[3] 2 Cor. 11:1-2; Rev. 19:7-9 etc. 
[4] 1 Tim. 2:11-3:13; Tit. 2:5-9  

14 comments:

  1. i am more than certain that Apostle Paul was married before he met with Jesus. If he had a wife and divorced, i believe that due to his exploit for the Lord, he will have been exposed, opposed and his teachings tagged heresis. hence it must have been that he was a widow as at the time he wrote this passage

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  2. I couldn't care less if he was married or not. He still made a VERY wise statement that applies to men more NOW then it did THEN....DO NOT MARRY UNDER ANY CIRCUMSTANCES! It is a trap....you will lose EVERYTHING.

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    1. And we wonder why the church is in such bad shape...?

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    2. omg. sounds like bitterness!

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    3. Good suggestion ya! The word of God for man to fill the world is done. why we should increase our population to a point oxygen become expensive. Anyone who wana see the jail in real life get married. But at least don't bring copy of your face to world, no reproduction anymore. NO OFFENCE INTENDED!

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  3. Whether Paul was divorced, or separated for some reason, or a widower, he had one quality that stands out above everything else, his devotion to God. There is something that is trending among young men and women these days. They call it secondary virginity. I am sorry to have put so blatantly but I find no other way to put it across. This is where even after indulging in fornication young people opt out of the culture, repent, turn to Jesus for salvation and remain faithful until they marry. I find nothing wrong with that as long as they find their way to God out of the maze that is the world today.

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  4. Allow me to comment on point 2 above. Jesus talked about three types of eunuchs(Matthew 19:12, one, those who have been born eunuchs, two, those who have been castrated, and three, those who have chosen to be celibate 'for the sake of the kingdom of heaven'. It is for you as an individual to know exactly to which category you belong, then take a firm stand in your faith in God. I have said this due to some weakness that I have seen in the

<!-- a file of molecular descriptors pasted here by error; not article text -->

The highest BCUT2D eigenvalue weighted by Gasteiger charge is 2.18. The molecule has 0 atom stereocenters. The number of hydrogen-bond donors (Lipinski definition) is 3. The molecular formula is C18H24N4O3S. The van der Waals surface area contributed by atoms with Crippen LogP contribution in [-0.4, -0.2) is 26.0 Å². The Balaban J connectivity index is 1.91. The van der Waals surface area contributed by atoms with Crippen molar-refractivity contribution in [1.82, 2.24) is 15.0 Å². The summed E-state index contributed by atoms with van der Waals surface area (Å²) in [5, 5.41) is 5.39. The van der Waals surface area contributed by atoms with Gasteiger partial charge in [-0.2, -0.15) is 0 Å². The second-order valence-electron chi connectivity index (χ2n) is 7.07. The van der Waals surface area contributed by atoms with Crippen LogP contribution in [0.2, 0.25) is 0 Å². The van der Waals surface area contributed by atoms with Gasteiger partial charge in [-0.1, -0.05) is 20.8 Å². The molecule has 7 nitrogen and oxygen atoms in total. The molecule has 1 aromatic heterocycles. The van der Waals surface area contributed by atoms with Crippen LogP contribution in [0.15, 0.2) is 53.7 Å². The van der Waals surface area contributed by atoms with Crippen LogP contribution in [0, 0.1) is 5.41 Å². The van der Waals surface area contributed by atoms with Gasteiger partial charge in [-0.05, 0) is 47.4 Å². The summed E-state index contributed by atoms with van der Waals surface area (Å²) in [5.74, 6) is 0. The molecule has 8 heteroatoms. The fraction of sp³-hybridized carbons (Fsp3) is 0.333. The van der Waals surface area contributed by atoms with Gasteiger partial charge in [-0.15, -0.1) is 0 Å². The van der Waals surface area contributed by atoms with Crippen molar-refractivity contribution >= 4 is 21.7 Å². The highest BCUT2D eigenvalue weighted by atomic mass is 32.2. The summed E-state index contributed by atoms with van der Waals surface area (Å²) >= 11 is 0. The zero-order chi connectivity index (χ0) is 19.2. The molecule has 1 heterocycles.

Roman Catholic clergy, both men and women. I have a cousin who has three boys by a priest who still does mass; they are now over thirty years old and their father still serves the 'church'. Isn't that hypocrisy of the highest order?
    About a year ago, I was out doing field work near Mt. Kenya in a small town called Meru. I was talking to the supermarket manager and he told me a story of how cctv cameras caught a 'sister' in her full nuns' habit sneaking a packet of condoms under her clothes(three pack). When she came to pay for her provisions, she failed to surrender the packet of condoms. Even after being questioned about it she refused to own up; they ushered her to the manager's office where a female deputy manager pulled out the stolen packet. She paid for the same amid shame but there is clincher to the story; the manager ordered that the 'sister' be given the largest package(it contains about three hundred condoms). She accepted the gift with thanks and lowered dignity. They advised her to seek the services of the store assistants to package the condoms discreetly next time she comes shopping. Will she really come back?
    I have related these two instances to show that R. Catholic are misleading the flock. Certainly they are having sex full time, one way or the other. Aren't they supposed to be celibate?
    I have a colleague who was abused as a young boy by a priest, he has never been able to relate to women.
    Why do they want people with different callings to join them? If they have that calling, why can't they stick to it if the so believe it? They have demonized sex so much, who would they be preaching to if we all abstained or remained single for that matter? Why do sex scandals follow them wherever they are? Here in Kenya we have a small group of them who call themselves charistmatic catholics, they don't believe in celibacy they cannot contain. R.C should know that unless it appointed by God, canal efforts are useless and futile. In the old testament, the Levites were married and had children to continue with lineage of serving God.